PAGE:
Recent projects from Living Sacrifice, Charmaine, Blindside and Falling Up are all perfect examples of one thing: comebacks. Sometimes in a given music year, it's the unexpected returns from these lost artists that are the biggest surprises. Likewise, folk rock band Burlap to Cashmere made waves in 1998 with the entirely unique Anybody Out There?, drawing favor from both Christian and secular markets, even winning a Dove Award in a process. Though the band's members grew apart since then, a tragic accident involving guitarist John Philippidis brought the core members of the band back together, and a new album resulted. And now Burlap to Cashmere is here, albeit thirteen years after their debut.
With popular folk outfits Fleet Foxes and Mumford & Sons making more and more fans all the time, the sound of Burlap to Cashmere has quite a bit of appeal across the board. As BTC's old fans would know, Greek-inspired melodies and instrumentation are the rule of thumb, though it's an appropriate progression from their debut without retreading their last album's sound. Vocalist/guitarist Steven Delopoulos has certainly kept up with this art well enough to compose eleven individual pieces of this sort of folk music, all of which have their own interesting aspects to stand out. "Build A Wall" is the most fast-paced song here, and though that could disappoint fans of the more aggressive nature of Anybody Out There?, one should not ignore the brilliant, though slower, feel of the rest of the project. "Don't Forget to Write," "Closer to the Edge," "Live in a Van" and "Santorini" are all expertly executed ballads, while "Hey Man" recounts the band's recent history without contempt ("Hey man, join our band/Open up your heart and let her expand/Sing to the world till they understand.../We are the love and the love is lightning/One land, one heart/Let's get together then break apart").
To some, Burlap to Cashmere was a little controversial back in the day due to their mixed spiritual background. While no one could doubt the Christ-inspired lyrics of Anybody Out There?, the band's members varied in their spiritual beliefs, and they still do. At first glance, it would be tempting to say the band was even less spiritually focused this time around, but the lyrics here, though less straightforward, still have obvious connections with Christ. "Tonight" describes the encounter of God's presence ("You came inside my home/To erase the brutal scars and memories alone/But tonight, tonight/You look so bright/And your smile returns a story/Yes tonight, tonight/Your eyes transcend the glory"), and "The Other Country" is none other than heaven ("Your eyes see the shining city/Your love heals the poisoned mind/When the journey ends/There's a new beginning/When the risen man/Heals the weight of time") and Delopoulos recounts his transformation through Jesus ("Even though I walk thru the valley of the shadow of death/Even though I sink through the ocean/You will rescue me/I am standing in the fire/but I can hear the choir singing/I was a blind man stumbling/But now I see"). The spirituality here may be more subtle than before, but it's still very much present, if not more poetically evident. Though it may take more listens than usual to pick out these themes, unfolding these layers slowly is a rewarding aspect of the album rather than a disadvantage.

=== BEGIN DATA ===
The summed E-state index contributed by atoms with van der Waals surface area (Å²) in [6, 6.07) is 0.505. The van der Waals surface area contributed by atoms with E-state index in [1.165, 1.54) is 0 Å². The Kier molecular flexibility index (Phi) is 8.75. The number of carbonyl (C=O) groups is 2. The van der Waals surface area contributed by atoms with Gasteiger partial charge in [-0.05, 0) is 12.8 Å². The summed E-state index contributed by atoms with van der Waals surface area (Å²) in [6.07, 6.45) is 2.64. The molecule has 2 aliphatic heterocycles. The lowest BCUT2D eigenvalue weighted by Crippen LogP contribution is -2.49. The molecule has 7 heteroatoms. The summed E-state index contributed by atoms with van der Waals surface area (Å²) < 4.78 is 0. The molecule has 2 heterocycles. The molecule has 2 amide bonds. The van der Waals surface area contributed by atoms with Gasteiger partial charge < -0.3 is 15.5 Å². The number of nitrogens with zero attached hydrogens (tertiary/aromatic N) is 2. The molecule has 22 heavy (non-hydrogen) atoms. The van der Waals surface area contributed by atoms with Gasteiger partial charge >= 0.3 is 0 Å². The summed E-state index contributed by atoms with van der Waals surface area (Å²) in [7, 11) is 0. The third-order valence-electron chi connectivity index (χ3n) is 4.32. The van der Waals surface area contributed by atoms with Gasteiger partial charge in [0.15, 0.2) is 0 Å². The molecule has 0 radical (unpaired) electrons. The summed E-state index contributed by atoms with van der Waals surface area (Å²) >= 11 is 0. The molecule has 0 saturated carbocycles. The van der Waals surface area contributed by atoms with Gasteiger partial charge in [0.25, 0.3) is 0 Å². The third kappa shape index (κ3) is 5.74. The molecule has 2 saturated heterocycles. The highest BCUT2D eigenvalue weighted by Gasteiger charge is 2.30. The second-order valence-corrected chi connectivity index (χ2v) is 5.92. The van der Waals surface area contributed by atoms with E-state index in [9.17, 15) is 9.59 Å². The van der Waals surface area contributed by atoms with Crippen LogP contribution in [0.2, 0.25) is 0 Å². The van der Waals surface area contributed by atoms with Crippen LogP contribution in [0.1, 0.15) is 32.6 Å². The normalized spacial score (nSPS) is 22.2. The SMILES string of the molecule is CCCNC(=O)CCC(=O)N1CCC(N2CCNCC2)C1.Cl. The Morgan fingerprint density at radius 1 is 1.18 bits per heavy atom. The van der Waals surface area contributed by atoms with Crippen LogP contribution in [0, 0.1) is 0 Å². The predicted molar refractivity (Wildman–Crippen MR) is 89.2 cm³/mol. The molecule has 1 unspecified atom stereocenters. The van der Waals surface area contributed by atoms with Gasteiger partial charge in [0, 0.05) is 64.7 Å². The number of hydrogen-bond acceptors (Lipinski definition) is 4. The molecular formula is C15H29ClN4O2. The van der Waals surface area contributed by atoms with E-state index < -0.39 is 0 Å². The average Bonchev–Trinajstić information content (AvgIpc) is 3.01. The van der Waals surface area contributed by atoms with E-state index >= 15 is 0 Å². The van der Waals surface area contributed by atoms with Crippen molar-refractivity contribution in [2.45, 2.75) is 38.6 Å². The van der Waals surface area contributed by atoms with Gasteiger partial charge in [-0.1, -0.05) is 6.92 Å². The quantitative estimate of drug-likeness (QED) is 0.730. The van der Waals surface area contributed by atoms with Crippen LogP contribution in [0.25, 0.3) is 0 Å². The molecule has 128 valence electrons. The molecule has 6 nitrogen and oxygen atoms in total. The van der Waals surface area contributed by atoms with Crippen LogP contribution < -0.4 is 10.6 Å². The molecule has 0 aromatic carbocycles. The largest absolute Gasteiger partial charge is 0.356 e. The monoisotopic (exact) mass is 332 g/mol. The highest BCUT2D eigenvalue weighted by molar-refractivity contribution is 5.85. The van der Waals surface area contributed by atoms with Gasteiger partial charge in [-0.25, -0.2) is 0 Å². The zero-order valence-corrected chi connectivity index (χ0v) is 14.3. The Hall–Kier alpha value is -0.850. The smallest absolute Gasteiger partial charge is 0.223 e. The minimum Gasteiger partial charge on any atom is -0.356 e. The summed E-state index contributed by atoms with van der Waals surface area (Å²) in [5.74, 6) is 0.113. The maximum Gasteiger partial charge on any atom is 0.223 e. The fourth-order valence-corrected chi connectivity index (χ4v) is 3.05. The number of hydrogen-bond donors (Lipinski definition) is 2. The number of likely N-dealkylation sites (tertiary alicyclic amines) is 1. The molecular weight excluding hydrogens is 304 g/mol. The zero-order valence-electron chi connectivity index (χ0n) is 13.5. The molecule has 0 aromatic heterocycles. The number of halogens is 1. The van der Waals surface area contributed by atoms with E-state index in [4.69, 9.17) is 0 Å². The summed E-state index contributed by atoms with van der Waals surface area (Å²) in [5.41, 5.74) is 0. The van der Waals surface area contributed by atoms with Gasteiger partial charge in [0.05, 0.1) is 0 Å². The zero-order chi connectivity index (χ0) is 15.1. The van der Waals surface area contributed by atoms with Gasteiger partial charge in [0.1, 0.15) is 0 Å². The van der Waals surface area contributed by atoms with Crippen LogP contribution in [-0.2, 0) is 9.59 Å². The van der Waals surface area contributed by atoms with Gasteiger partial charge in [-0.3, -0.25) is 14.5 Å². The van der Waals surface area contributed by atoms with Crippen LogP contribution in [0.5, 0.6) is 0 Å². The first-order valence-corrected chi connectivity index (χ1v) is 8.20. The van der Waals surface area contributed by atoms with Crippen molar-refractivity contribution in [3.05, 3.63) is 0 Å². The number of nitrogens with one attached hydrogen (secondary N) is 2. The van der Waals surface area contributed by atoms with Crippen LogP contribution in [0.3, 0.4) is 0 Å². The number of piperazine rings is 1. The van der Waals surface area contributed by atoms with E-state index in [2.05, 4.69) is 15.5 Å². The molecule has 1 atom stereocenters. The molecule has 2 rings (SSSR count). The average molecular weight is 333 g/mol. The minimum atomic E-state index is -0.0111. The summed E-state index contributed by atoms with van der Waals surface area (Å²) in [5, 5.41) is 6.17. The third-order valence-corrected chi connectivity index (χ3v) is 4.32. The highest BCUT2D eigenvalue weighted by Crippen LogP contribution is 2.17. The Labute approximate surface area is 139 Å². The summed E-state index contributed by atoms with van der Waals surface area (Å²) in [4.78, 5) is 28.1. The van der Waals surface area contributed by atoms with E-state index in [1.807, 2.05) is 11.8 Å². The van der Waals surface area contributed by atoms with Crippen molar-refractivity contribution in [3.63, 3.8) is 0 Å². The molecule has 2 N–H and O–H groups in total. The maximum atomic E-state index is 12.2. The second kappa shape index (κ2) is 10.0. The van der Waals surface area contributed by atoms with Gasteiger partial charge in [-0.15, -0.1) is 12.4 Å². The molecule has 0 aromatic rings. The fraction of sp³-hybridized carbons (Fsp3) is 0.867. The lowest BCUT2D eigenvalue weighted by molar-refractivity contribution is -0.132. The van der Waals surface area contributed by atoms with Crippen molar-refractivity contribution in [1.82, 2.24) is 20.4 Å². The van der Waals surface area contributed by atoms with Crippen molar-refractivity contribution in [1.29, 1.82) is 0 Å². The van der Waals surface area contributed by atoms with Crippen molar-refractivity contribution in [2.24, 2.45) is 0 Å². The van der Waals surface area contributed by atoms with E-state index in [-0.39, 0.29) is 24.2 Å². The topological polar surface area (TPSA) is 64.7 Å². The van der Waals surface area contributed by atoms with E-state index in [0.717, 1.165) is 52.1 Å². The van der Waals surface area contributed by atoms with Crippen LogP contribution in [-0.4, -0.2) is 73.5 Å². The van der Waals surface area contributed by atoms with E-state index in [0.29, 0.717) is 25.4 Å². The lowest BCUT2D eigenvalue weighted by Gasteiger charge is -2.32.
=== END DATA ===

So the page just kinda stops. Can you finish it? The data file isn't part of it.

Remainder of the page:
To be sure, Burlap to Cashmere's genre is seldom heard in this industry, but it's all the more attention-grabbing for those who choose to hear it. Old BTC fans will no doubt be more than thrilled with this long-time-coming follow-up to Anybody Out There?, but anyone else looking for something different in the industry could be won over as well, especially for fans of the previously-mentioned folk rock powerhouses. Regardless of how many new fans are won over, however, Burlap to Cashmere is a solid return for the folk rock group that shouldn't be underestimated.- Review date: 7/17/11, written by Roger Gelwicks of Jesusfreakhideout.com
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